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UNCW Hosts NEH Summer Institute on 1898 Wilmington Coup

Twenty-five middle and high school teachers from 12 states will gather at UNCW July 8-19 for a National Endowment for the Humanities Summer Institute that focuses on the 1898 Wilmington coup and massacre, the only successful coup d’état in the nation’s history.

The summer institute, funded by a $167,000 NEH grant, brings sixth through 12th-grade educators together to study important topic in humanities and integrate their newfound knowledge into their classrooms. More than 100 educators from across the country submitted applications for the two-week residential program. This is the first time since 1997 that UNCW has hosted an NEH summer institute.

Titled “Wilmington 1898: Geographies of Rage, Resistance and Resilience,” the institute is led by UNCW Watson College of Education Assistant Professor Cara Ward, who serves as the director, and co-directors Tiffany Gilbert, professor and chair of the English department, and Lynn Mollenauer, an associate professor of history, both faculty in the College of Humanities, Social Sciences, and the Arts.

“This institute focuses on Wilmington as a case study for understanding the exercise of democracy in the United States,” said Mollenauer. “We hope that the curricula and place-based applied learning projects that the teachers develop here will help their students understand both the complexity and the resilience of democracy in the 20th century and learn how historical events connect to present-day issues in the democratic process.”

Participants will visit landmarks related to 1898, such as Love and Charity Hall, where Alexander Manly’s Daily Record was printed and later destroyed, St. Stephen AME Church, and neighborhoods where Black Wilmingtonians built schools, businesses, medical practices, and civic organizations. Educators also will have the opportunity to engage with leading scholars, filmmakers, authors, and descendants of those impacted by the 1898 Wilmington massacre and coup.

“This direct interaction will provide a rich learning experience, enhancing their understanding of the history of the Wilmington massacre and coup and its centrality within the broader national discourse on democratic values,” said Mollenauer. “The institute will also provide the teachers a unique opportunity to develop curricula to help their students understand the complexity of 1898 as a critically important historical event rooted in geographic place.”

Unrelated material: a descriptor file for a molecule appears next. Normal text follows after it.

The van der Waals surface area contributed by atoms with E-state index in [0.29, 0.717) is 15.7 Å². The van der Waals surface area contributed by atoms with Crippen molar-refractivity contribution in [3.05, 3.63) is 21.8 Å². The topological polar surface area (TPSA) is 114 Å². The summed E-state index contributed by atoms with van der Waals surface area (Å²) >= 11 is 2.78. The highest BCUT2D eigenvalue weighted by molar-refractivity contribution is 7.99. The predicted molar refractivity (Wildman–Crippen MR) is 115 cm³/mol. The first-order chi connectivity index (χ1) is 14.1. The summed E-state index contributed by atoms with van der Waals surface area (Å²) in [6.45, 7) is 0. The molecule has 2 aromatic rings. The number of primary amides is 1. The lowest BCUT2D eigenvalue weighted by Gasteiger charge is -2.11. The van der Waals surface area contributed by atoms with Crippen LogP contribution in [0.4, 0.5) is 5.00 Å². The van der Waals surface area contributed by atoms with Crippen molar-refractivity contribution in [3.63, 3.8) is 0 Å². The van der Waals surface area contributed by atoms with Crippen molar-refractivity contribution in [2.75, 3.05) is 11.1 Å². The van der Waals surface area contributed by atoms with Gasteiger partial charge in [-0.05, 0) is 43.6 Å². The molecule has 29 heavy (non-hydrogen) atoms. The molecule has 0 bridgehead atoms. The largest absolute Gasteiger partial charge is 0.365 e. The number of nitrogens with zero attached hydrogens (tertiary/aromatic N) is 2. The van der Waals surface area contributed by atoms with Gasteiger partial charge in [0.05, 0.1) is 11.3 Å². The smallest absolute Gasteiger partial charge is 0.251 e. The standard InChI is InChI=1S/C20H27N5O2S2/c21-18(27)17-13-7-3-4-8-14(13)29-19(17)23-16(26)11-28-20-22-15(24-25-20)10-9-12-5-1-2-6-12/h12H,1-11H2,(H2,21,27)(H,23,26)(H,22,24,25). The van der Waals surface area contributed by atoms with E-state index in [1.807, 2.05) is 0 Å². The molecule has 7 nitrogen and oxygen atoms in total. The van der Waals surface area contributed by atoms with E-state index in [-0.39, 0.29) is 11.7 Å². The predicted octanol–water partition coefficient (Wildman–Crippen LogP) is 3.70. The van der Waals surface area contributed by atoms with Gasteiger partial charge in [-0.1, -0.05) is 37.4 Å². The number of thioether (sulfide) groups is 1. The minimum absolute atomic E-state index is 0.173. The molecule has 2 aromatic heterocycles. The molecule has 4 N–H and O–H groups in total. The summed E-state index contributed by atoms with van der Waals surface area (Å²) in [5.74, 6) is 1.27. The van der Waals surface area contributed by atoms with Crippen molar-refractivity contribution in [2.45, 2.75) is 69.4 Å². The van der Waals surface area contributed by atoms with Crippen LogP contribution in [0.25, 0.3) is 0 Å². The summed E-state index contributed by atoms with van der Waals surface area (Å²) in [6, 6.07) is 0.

The institute's guest speakers include a lineup of distinguished voices: David Zucchino, Pulitzer Prize-winning author; Hasan Kwame Jeffries, associate professor of history at Ohio State University; filmmaker Chris Everett; and historian David Cecelski. Local experts in the institute include Bertha Boykin Todd from the 1898 Memorial Commission, Terry Jackson of the Giblem Lodge, Joel Finsel from the Third Person Project, and Cedric Harrison from WilmingtoNColor and Support the Port. These presentations are a part of professional development sessions and are not open to the public. 

“Community partners are an essential part of this institute; the history of Wilmington couldn't be accurately conveyed without the voices of those who live and work here,” said Mollenauer.

Representatives from statewide organizations bringing their expertise include a team from PBS NC, currently finalizing a documentary on the 1898 events for the “American Experience” series, LeRae Umfleet from the N.C. Department of Natural and Cultural Resources, and Christie Norris from Carolina Public Humanities.

The Summer Institute originated from the collaborative efforts of Gilbert and Mollenauer and was initiated under the guidance of The 1898 Legacies and Futures Research Collective. The collective works with a diverse range of academic disciplines and professional units at UNCW to promote collaborative inquiry, encourage knowledge-sharing, and increase the visibility of the critical work on 1898 and its legacies. The work began in 2020 during the pandemic with the support of the former College of Arts and Sciences and in partnership with The Third Person Project.